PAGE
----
We are praying with our natural fears about whether we are going to “make it”; will we be good enough. We are praying with the more than natural graces of our faith and hope. We do belong, we are included in Jesus’ embrace of us all from the cross. The natural and the supernatural are in tension within us at all times. Grace and nature form the struggle of our spiritual lives.
We can pray with the challenge that our fears and doubts create and be consoled with the comfort which our faith in Jesus provides. Belief is the choice we make to receive God’s choice not to abandon the sisters and brothers of Jesus.
I, a city boy, once asked a lad attending our school from the ranching area in western Nebraska, how large his family’s ranch might be. He answered that it was “pretty big”. I asked if it were twelve square miles and he said it probably was about that. “wow” I said, four miles one way and three the other, that’s big.” “Oh no, it’s twelve miles by twelve miles, square.” I was talking like a city dandy, and yet he knew what I meant.
Our readings deal with somewhat the same question. “How large is your God’s ranch?” We are dealing with “boundary issues” as goes the current jargon. Isaiah is concluding his prophecies with something very new in this last chapter. For all the chapters and verses written concerning the speciality of Israel as God’s flock, family and spouse, what we hear today is broadening.
Peoples from Spain to Africa and Turkey will someday be both included and brought to know their own speciality. All will come to know the glory or love of God shown first to Israel. They all shall come to Jerusalem to know the God of Israel as their God and live according to the newness of the Ancient One. Even from these strangers, God will select religious leaders to keep reminding and remembering all the people that they are who they are by God’s embrace. God’s ranch is larger than miles; territory is measured by response and the invitation has no boundaries. The boundaries are the fears, doubts, and selfishness which can limit the human response to these invitations.
Remember now, the Pharisees and religious leaders in the time of Jesus had definite “boundary issues”. In the chapter from which our Gospel reading is taken, Jesus heals a woman on the Sabbath. There were strict boundaries concerning activities allowed and disallowed on this holy day of reflection and gratitude. Jesus has replied to these leaders’ being concerned with his activities. He relates three parables about a “mustard seed”, a “fig tree” and “yeast”. What we hear today is the topper!
Being “saved” by keeping the laws, such as Sabbath observances, did constitute religious belief. Jesus speaks, in today’s Gospel, right to this very issue. The “boundaries” are more around observing Jesus and his teachings. He is the “narrow gate” through whom life passes into this world and leads to the “Kingdom of God”. Jesus then puts words into the mouths of some of these leaders.
Notice carefully how Luke puts these words of protest. They are pictured as saying that “we ate and drank in your company and you taught in our streets.” Again - boundaries - there is nothing about their buying into, or becoming intimate with Jesus personally. They did not join his company or take in the teaching offered in their streets. Then the finish to the topper.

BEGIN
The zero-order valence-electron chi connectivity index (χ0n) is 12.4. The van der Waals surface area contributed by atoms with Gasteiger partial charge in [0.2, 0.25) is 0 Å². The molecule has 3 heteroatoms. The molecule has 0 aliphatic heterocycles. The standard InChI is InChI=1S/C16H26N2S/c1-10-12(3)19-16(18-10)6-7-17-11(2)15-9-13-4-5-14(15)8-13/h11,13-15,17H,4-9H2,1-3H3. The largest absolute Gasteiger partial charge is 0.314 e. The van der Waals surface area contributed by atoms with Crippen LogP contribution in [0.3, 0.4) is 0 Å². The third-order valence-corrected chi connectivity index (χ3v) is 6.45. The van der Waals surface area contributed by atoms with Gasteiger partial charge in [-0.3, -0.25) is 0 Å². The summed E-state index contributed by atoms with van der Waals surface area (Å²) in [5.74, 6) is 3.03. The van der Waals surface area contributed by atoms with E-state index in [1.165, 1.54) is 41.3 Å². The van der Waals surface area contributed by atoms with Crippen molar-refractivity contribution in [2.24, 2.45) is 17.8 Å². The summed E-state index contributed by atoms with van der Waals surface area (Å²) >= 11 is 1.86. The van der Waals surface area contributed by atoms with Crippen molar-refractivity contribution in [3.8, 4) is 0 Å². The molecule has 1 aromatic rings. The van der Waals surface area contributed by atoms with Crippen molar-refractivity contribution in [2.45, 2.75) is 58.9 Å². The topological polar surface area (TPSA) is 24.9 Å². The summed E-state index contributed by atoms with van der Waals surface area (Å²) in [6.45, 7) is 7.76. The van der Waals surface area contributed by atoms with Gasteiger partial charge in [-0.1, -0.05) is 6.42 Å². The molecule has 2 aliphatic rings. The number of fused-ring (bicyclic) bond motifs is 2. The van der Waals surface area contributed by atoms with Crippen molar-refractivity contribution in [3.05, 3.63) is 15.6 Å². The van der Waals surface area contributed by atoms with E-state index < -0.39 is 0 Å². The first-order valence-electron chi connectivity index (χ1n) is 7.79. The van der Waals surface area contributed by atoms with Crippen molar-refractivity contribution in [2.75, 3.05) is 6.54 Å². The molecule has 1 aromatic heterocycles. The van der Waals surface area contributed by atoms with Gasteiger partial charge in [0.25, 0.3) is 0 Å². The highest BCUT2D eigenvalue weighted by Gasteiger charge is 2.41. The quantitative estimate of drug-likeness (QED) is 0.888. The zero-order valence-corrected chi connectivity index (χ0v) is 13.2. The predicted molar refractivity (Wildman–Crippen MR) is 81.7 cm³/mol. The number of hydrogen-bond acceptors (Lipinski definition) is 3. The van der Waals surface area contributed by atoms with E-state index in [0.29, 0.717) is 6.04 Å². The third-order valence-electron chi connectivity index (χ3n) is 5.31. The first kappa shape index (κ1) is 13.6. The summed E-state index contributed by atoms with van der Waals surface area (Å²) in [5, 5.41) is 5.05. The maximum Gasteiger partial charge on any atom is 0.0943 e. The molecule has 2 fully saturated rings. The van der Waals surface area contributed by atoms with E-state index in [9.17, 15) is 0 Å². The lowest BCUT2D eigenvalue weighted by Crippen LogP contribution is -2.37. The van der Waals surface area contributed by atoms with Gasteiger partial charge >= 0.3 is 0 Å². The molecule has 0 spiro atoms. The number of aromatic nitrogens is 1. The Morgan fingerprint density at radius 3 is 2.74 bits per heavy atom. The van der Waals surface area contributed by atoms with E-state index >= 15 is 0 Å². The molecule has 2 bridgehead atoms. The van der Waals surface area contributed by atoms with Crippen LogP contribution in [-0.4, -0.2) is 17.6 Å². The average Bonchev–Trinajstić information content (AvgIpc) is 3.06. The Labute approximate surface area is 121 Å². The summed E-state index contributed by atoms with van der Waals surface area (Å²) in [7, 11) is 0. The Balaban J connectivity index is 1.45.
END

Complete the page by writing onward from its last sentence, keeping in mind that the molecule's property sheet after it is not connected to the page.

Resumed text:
Those from beyond the geographic, national and religious boundaries have not been the first to be invited, but the “kingdom” is a broadening of the invitation to those who now will be first. Those who were first will be last and left out completely. Here Jesus is speaking directly to the Jewish leaders who are reminded that their ancient prophets, and Father Abraham and Isaac and Jacob will all be at the heavenly table with these “late” comers. Now that really is a stinger. The Jewish leaders and their followers were dedicated to their traditions and beliefs. Jesus is turning many of their traditions over and asking to let him be God’s invitation again to walk more personally with the personal God of their traditions and beliefs. This invitation is being extended beyond and in new forms, but the ancient call to trusting the inviting God remains central. Jesus is not replacing the old, but intensifying the revelation of that ancient divine love.
How big is God? How large of an embrace does God have for the human clan? Twelve square miles of ranch might seem mighty large to most of us. Twelve by twelve could seem impossibly huge. We are lately quite taken up with definitions which word literally means “putting down limits or boundaries”. Political parties, ethnic families, financial levels, and even religious groups define, limit, wall in and wall out, “Those others”. Labels create distance and distance provides the luxury of suspicion and self-ratification. The more we affirm our being identified through Jesus, the more we are available to those from the north/south and east/west. Only our walls of fear confine the growth of God’s kingdom. I’d like to picture Jesus as a doorway punched through the wall of human boundaryism.
The question for us is not about whether or not we will “make it”, but what we will make of Christ’s having made “it” for us. Holiness just might be expressed in our observing the laws of Jesus about punching holes in the human need for walls. Good fences make good boundaries, but make neighbors distant, easily misjudged and eventually, enemies.
”Go out to all the world and tell the good news.” Ps. 117
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